Isolation of a novel viral agent associated with porcine reproductive and neurological syndrome and reproduction of the disease

Department of Veterinary Diagnostic and Production Animal Medicine, College of Veterinary Medicine, Iowa State University, Ames, IA, USA.
Veterinary Microbiology (Impact Factor: 2.51). 04/2008; 131(1-2):35-46. DOI: 10.1016/j.vetmic.2008.02.026
Source: PubMed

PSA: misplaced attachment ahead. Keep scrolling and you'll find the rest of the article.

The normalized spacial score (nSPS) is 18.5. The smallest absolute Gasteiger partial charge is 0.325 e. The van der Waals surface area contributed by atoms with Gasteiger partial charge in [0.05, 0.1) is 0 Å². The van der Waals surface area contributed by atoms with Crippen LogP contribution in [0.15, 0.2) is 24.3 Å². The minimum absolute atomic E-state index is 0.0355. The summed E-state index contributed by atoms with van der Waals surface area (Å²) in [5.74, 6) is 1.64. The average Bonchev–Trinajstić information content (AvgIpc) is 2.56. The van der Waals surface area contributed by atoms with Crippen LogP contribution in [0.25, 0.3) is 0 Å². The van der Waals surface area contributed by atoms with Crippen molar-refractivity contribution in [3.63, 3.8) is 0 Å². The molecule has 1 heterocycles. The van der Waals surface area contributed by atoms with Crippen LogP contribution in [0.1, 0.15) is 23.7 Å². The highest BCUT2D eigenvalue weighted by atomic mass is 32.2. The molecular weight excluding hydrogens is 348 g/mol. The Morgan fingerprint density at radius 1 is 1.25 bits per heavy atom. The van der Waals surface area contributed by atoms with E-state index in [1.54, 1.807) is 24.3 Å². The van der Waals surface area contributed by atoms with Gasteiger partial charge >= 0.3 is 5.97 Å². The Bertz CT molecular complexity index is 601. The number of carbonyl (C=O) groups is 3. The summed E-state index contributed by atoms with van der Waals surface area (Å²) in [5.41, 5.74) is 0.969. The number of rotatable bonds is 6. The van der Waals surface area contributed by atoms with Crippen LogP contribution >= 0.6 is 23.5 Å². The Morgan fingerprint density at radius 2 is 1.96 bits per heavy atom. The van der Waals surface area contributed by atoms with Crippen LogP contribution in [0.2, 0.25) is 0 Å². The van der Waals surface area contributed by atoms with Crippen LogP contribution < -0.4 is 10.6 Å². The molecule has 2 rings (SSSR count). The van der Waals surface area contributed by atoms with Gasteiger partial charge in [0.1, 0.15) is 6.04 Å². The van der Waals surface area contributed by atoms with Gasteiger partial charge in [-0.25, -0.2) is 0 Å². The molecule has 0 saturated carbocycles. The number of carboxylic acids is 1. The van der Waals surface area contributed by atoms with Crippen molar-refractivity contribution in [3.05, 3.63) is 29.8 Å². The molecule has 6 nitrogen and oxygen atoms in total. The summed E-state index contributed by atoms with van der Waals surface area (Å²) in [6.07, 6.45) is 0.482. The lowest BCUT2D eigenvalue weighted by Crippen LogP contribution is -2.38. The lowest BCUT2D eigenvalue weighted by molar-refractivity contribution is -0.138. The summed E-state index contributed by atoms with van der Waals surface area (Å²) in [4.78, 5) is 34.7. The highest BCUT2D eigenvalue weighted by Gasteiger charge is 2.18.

Disease outbreaks characterized by reproductive failure and/or neurologic disorders, which are commonly referred as "Porcine Reproductive and Neurologic Syndrome (PRNS)", were observed in many swine farms in Iowa and other states. Although an infectious cause was suspected to account for the disease, no conclusive diagnosis had been reached with respect to conventional infectious agents. Extensive laboratory diagnostic investigation on suspect cases repeatedly resulted in the isolation of a cytopathic enveloped virus of 50-60nm in size from nervous and second lymphoid tissues and sera and, to reflect its unknown identity, named "Virus X". The presence of virus particle with morphological characteristics similar to Virus X in tissues from affected animals was also observed on thin-section positive-staining electron microscopy. Isolates of Virus X were not readily recognized by antibodies raised against any known viruses pathogenic to swine but by antisera collected from animals surviving clinical episode, indicating that Virus X is likely a previously unrecognized agent. Pregnant sows experimentally inoculated with Virus X (ISUYP604671) or homogenate (filtrate) of tissues from a clinically affected animal developed clinical signs and pathological changes similar to field observations including the loss of pregnancy. Furthermore, caesarian-derived, colostrum-deprived young pigs developed mild encephalomyelitis lesions in brains after experimental inoculation with the virus or the tissue homogenate although clinical neurologic signs were not observed. More importantly, Virus X was re-isolated from all inoculated animals while control pigs remained negative for the virus during the study. Collectively, Virus X is a novel viral agent responsible for PRNS and remains to be further characterized for taxonomical identity.

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